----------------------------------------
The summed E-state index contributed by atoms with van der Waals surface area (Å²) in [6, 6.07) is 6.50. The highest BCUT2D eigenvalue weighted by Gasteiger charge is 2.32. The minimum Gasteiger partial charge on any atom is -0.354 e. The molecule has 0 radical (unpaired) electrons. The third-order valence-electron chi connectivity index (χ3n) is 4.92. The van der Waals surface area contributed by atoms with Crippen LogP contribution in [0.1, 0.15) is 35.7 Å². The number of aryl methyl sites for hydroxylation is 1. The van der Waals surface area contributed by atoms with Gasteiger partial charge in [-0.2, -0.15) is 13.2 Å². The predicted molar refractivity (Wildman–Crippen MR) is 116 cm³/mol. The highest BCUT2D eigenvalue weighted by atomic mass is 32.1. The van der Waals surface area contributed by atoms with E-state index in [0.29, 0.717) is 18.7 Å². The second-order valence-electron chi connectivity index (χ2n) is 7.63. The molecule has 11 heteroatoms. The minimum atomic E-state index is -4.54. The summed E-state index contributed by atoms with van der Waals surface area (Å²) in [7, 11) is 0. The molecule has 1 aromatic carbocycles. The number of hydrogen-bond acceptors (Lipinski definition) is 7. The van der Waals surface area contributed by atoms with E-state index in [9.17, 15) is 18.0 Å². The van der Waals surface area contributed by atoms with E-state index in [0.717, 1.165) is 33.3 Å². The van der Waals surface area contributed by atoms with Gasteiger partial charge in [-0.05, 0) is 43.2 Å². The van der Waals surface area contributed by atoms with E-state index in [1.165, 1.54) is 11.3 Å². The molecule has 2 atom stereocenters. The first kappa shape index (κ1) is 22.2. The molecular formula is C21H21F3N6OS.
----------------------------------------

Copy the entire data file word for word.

The summed E-state index contributed by atoms with van der Waals surface area (Å²) in [6, 6.07) is 6.50. The highest BCUT2D eigenvalue weighted by Gasteiger charge is 2.32. The minimum Gasteiger partial charge on any atom is -0.354 e. The molecule has 0 radical (unpaired) electrons. The third-order valence-electron chi connectivity index (χ3n) is 4.92. The van der Waals surface area contributed by atoms with Crippen LogP contribution in [0.1, 0.15) is 35.7 Å². The number of aryl methyl sites for hydroxylation is 1. The van der Waals surface area contributed by atoms with Gasteiger partial charge in [-0.2, -0.15) is 13.2 Å². The predicted molar refractivity (Wildman–Crippen MR) is 116 cm³/mol. The highest BCUT2D eigenvalue weighted by atomic mass is 32.1. The van der Waals surface area contributed by atoms with E-state index in [0.29, 0.717) is 18.7 Å². The second-order valence-electron chi connectivity index (χ2n) is 7.63. The molecule has 11 heteroatoms. The minimum atomic E-state index is -4.54. The summed E-state index contributed by atoms with van der Waals surface area (Å²) in [7, 11) is 0. The molecule has 1 aromatic carbocycles. The number of hydrogen-bond acceptors (Lipinski definition) is 7. The van der Waals surface area contributed by atoms with E-state index in [9.17, 15) is 18.0 Å². The van der Waals surface area contributed by atoms with E-state index in [0.717, 1.165) is 33.3 Å². The van der Waals surface area contributed by atoms with Gasteiger partial charge in [-0.05, 0) is 43.2 Å². The van der Waals surface area contributed by atoms with E-state index in [1.165, 1.54) is 11.3 Å². The molecule has 2 atom stereocenters. The first kappa shape index (κ1) is 22.2. The molecular formula is C21H21F3N6OS.